Robert E. Person
REP Music (2015)
By Bob Marovich
The first thing you notice when listening to Robert E. Person’s new album, Love Divine, is the bigness of the singer’s voice.
It’s Broadway musical big, regardless of whether Person is summoning deep bass notes or launching into falsetto. His repertory reflects his vocal blend, a veritable consommé of jazz, pop, gospel, and classical influences.
On Love Divine, his fourth album, Person celebrates the sacredness of love, mankind’s most essential but most misunderstood emotion. The album’s dozen selections come from the pens of talented songwriters—from Allyn Johnson’s ethereal wordless title track (Johnson also contributes handsome piano accompaniment) to a cover of Ellington’s “Come Sunday,” and Mike McCoy’s delicate praise ballad “Healed,” a song particularly suited to Person’s croon.
On one of the album’s rare uptempo selections, Person delivers Dr. Norman Hutchins’ “I Really Love You.” Person’s sweet spot, though, is the ballad, and he demonstrates that especially well on the album’s highlight, “Just Because,” written by Glyne Griffith and Melvin “Maestro” Lightford.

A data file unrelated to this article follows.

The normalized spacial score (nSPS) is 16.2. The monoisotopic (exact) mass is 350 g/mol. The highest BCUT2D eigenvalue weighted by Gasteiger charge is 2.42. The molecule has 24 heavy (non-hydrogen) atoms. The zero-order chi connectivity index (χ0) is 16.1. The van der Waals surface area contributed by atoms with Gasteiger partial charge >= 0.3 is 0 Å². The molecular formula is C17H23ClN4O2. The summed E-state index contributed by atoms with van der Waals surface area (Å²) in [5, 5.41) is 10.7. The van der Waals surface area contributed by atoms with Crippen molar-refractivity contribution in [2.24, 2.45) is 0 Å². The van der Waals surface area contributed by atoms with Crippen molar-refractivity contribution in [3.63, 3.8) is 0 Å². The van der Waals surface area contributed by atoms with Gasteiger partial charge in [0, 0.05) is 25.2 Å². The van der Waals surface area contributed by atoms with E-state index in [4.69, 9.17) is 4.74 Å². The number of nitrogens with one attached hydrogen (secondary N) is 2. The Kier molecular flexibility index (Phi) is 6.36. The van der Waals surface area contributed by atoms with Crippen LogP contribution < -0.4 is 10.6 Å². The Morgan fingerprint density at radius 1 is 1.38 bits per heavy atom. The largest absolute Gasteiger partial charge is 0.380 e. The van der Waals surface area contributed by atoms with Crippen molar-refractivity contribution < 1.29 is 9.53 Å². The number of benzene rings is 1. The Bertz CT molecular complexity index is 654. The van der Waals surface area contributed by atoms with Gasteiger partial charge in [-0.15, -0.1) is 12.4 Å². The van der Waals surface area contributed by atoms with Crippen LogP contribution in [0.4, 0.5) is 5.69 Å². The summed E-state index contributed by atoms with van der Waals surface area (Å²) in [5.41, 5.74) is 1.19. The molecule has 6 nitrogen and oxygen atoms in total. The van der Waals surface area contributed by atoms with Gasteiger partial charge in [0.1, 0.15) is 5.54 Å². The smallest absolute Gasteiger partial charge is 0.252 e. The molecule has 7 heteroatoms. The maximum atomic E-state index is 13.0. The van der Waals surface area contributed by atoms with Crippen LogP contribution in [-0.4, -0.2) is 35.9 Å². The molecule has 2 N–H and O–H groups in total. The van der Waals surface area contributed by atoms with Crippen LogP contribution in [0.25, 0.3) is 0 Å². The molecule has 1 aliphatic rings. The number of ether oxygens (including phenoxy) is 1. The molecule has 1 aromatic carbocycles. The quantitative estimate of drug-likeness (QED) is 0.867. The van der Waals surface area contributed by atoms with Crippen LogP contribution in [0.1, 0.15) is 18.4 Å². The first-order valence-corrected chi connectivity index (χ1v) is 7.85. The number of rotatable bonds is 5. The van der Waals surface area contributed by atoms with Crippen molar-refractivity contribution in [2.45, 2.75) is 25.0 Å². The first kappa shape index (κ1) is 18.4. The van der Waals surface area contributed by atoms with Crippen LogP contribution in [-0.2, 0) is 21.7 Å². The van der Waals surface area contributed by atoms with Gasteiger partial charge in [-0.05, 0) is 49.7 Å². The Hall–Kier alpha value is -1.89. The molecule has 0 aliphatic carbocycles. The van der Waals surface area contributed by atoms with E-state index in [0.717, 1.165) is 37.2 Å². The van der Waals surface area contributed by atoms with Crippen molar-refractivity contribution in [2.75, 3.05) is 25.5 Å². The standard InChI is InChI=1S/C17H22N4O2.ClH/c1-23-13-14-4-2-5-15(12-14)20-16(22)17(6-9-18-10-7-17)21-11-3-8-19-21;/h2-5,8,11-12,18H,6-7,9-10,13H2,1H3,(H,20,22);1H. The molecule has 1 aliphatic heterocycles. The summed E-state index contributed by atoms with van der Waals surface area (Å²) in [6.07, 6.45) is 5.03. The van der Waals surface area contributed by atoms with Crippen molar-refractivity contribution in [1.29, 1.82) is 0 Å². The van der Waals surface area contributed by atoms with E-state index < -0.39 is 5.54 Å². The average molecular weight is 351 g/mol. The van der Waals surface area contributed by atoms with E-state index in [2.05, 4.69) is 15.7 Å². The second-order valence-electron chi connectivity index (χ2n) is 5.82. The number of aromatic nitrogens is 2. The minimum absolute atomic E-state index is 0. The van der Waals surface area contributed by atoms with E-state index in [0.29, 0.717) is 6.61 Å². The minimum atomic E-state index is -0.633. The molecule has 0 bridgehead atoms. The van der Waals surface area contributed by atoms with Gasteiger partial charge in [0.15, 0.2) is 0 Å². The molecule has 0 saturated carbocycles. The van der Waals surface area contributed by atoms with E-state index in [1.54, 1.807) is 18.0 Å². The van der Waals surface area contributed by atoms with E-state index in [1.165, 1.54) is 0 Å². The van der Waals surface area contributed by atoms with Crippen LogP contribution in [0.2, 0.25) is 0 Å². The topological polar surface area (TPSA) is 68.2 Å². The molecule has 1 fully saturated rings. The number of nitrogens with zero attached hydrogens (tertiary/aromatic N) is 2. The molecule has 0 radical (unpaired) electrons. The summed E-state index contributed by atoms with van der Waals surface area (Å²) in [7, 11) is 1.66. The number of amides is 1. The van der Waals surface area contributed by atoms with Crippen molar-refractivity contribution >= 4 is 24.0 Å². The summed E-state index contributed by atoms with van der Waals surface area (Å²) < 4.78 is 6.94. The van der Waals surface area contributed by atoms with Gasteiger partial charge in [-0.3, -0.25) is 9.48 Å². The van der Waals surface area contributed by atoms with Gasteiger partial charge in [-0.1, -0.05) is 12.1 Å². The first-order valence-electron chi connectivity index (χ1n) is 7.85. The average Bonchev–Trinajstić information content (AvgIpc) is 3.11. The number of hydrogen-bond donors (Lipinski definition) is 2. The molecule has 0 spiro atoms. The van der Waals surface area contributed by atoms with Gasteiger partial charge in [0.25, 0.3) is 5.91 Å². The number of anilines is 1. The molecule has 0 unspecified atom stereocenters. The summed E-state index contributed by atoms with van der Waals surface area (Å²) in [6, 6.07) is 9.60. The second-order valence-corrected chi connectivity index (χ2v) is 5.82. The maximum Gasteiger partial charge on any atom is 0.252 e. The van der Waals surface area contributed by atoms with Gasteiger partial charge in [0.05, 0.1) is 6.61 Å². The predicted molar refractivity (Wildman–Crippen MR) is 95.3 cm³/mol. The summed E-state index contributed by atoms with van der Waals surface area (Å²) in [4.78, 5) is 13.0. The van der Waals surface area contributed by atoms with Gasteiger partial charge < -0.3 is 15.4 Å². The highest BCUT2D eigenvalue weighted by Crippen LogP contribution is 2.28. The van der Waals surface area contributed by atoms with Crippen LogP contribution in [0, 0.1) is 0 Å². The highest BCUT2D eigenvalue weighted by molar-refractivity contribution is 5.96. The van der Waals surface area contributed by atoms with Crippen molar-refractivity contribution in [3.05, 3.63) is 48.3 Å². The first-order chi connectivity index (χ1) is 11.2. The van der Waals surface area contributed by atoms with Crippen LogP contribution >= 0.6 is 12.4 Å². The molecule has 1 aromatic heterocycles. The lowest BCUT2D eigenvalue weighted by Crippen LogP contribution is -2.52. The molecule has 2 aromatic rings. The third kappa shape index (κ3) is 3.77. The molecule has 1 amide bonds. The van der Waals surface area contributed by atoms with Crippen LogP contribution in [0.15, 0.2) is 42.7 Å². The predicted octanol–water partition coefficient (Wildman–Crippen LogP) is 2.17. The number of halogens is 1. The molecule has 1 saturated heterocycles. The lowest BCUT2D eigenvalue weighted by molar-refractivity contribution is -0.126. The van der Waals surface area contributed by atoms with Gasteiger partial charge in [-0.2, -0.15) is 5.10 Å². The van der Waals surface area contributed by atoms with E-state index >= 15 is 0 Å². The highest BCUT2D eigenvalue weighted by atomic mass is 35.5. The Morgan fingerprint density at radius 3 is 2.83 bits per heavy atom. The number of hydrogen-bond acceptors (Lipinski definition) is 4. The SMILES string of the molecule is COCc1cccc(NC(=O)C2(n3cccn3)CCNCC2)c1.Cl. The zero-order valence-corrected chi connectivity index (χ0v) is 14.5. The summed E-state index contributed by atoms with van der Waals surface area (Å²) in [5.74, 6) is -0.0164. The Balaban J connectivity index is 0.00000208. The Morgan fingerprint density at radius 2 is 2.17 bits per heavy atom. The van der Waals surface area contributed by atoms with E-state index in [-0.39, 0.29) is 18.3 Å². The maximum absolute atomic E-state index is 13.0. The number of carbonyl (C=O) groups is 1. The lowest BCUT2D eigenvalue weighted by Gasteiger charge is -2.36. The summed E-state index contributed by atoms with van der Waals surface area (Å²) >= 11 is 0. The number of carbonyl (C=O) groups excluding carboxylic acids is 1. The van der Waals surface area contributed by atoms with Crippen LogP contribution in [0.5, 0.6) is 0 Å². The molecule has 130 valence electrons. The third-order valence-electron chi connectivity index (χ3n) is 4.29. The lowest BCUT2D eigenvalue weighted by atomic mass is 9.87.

Speaking of Broadway, Person gives the listener more than a glimpse of his theatrical side when he duets with Dottie Jones on “Somewhere” from the smash musical West Side Story. Indeed, Person was a vocal performance student at Morehouse College and the University of the District of Columbia, and has done extensive work in musical theater.
As on his Soul Sanctuary album, Person adds a Donny Hathaway cut. Then it was “Someday We’ll All Be Free.” Here it is “Take a Love Song.” Hathaway’s artistry remains relevant more than thirty-five years after his untimely death in 1979.
The bevy of background singers, which include Ronnette Harrison, do a more than respectable job supporting Person throughout the album. Love Divine is a gentle giant of an album.
Four of Five Stars
Picks: “Healed,” “Just Because.”